In this uncertain economy, many small businesses are forced to lay off workers in order to save money. Sometimes, laying off employees is the only alternative; especially for smaller businesses with slimmer profit margins.
Before taking such a critical step, carefully analyze whether there are other possible alternatives that will allow you to maintain jobs or at least minimize the number of employees to let go.
1. Trim Down or Curtail Unnecessary Expenses
Working on improving employee engagement?
EPIC is an Employee Engagement software that gives you the tools and insights to create a workplace culture that encourages engagement, loyalty, and trust.
Identify the expenses and company “perks” that you and your staff can reasonably do without that will not impact your business. Do you really need to buy a years’ supply of paper and pens when it may be more cost effective to monitor your inventory and replenish only what is needed?
Eliminate or curtail the amount of catered meetings. Instead of offering a full catered breakfast, provide just beverages. If your used to catered lunch meetings, switch to BBL, (Brown Bag Lunch) meetings instead. Employees are almost always willing to forgo these “amenities” if it will prevent layoffs.
2. Consider a Reduced or Flexible Schedule For Employees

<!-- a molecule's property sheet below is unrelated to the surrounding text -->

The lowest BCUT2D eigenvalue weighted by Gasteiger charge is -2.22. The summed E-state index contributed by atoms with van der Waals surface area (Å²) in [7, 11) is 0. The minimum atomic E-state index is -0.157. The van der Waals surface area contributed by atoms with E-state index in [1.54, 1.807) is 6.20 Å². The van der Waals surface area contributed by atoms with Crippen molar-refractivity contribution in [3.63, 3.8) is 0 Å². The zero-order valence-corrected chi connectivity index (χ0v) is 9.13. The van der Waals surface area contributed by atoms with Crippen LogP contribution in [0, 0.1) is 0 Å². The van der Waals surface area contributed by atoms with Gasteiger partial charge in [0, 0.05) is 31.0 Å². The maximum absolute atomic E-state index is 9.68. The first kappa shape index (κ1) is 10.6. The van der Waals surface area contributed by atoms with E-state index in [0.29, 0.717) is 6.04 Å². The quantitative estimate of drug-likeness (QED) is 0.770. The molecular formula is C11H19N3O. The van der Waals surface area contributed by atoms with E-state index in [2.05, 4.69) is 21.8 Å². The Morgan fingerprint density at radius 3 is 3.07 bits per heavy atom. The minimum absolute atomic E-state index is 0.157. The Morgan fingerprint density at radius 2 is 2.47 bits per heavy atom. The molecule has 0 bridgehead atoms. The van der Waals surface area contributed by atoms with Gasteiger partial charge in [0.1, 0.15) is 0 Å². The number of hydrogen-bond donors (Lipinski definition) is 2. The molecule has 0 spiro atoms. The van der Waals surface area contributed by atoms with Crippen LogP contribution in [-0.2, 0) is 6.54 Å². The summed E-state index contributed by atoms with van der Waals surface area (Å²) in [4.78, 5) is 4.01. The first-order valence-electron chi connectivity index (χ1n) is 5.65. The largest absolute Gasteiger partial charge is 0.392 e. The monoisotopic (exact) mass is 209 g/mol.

Analyze whether it is feasible for your small business to reduce the hours of some or all of your workers. Consider the impact that the reduced hours could have on work productivity versus the potential cost savings as part of your analysis.
Other factors to consider when determining if a reduced or flexible schedule may be a consideration:
- Can employees arrive later in the morning or leave earlier?
- Are there times of the year that are less busy where it makes sense to close, or reduce hours of operation?
Are there employees whose work can be performed at home? Potential savings include the cost of renting office space, as well as heating, air conditioning and electricity cost savings.
When considering telecommuting for employees, it’s important to set very clear expectations about the work to be performed while at home. Let staff know that your expectation is that they will be accessible by both phone and email during normal business hours in order to respond to work related questions or issues.
These strategies are a small sampling of some of the things that businesses can do to save money and jobs. Analyze what cost saving possibilities make the most sense for your business and your employees.
Latest posts by Dianne Shaddock (see all)
- Cross Training Staff – Doing the Right Thing For the Wrong Reasons - January 18, 2019
- Proactive Employee Management Really Boils Down To The Basics - December 21, 2015
- Office Meetings Do Not Have To Be A Productivity Time Drain If Done Right - November 17, 2015
- Proposed Changes To Employee Rights Laws: WAGE Act Bill - November 3, 2015
- Why It Is Important to Distinguish Interns From Employees – Especially In Cases of Unpaid Interns - October 27, 2015